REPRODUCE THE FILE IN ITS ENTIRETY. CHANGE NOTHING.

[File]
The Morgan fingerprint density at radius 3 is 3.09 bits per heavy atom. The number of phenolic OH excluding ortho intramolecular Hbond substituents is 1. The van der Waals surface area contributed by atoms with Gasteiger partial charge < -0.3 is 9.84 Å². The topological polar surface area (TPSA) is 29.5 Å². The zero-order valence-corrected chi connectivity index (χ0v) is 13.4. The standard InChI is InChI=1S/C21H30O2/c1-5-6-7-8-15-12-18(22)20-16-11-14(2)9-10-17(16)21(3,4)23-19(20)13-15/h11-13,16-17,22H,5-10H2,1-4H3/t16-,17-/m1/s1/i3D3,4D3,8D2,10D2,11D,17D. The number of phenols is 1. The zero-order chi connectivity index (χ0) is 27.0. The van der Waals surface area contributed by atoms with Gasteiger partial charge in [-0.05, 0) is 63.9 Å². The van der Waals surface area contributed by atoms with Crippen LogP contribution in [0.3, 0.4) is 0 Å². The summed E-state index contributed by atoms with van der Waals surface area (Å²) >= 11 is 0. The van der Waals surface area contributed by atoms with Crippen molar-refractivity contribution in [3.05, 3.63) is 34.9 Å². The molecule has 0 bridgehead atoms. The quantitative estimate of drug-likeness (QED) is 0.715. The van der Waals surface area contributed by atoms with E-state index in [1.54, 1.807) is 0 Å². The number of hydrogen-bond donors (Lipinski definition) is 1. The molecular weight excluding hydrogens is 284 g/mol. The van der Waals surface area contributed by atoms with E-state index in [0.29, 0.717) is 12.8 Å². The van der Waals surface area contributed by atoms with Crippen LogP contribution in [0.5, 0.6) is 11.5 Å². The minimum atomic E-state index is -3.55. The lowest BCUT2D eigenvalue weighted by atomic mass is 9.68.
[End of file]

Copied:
The Morgan fingerprint density at radius 3 is 3.09 bits per heavy atom. The number of phenolic OH excluding ortho intramolecular Hbond substituents is 1. The van der Waals surface area contributed by atoms with Gasteiger partial charge < -0.3 is 9.84 Å². The topological polar surface area (TPSA) is 29.5 Å². The zero-order valence-corrected chi connectivity index (χ0v) is 13.4. The standard InChI is InChI=1S/C21H30O2/c1-5-6-7-8-15-12-18(22)20-16-11-14(2)9-10-17(16)21(3,4)23-19(20)13-15/h11-13,16-17,22H,5-10H2,1-4H3/t16-,17-/m1/s1/i3D3,4D3,8D2,10D2,11D,17D. The number of phenols is 1. The zero-order chi connectivity index (χ0) is 27.0. The van der Waals surface area contributed by atoms with Gasteiger partial charge in [-0.05, 0) is 63.9 Å². The van der Waals surface area contributed by atoms with Crippen LogP contribution in [0.3, 0.4) is 0 Å². The summed E-state index contributed by atoms with van der Waals surface area (Å²) >= 11 is 0. The van der Waals surface area contributed by atoms with Crippen molar-refractivity contribution in [3.05, 3.63) is 34.9 Å². The molecule has 0 bridgehead atoms. The quantitative estimate of drug-likeness (QED) is 0.715. The van der Waals surface area contributed by atoms with E-state index in [1.54, 1.807) is 0 Å². The number of hydrogen-bond donors (Lipinski definition) is 1. The molecular weight excluding hydrogens is 284 g/mol. The van der Waals surface area contributed by atoms with E-state index in [0.29, 0.717) is 12.8 Å². The van der Waals surface area contributed by atoms with Crippen LogP contribution in [0.5, 0.6) is 11.5 Å². The minimum atomic E-state index is -3.55. The lowest BCUT2D eigenvalue weighted by atomic mass is 9.68.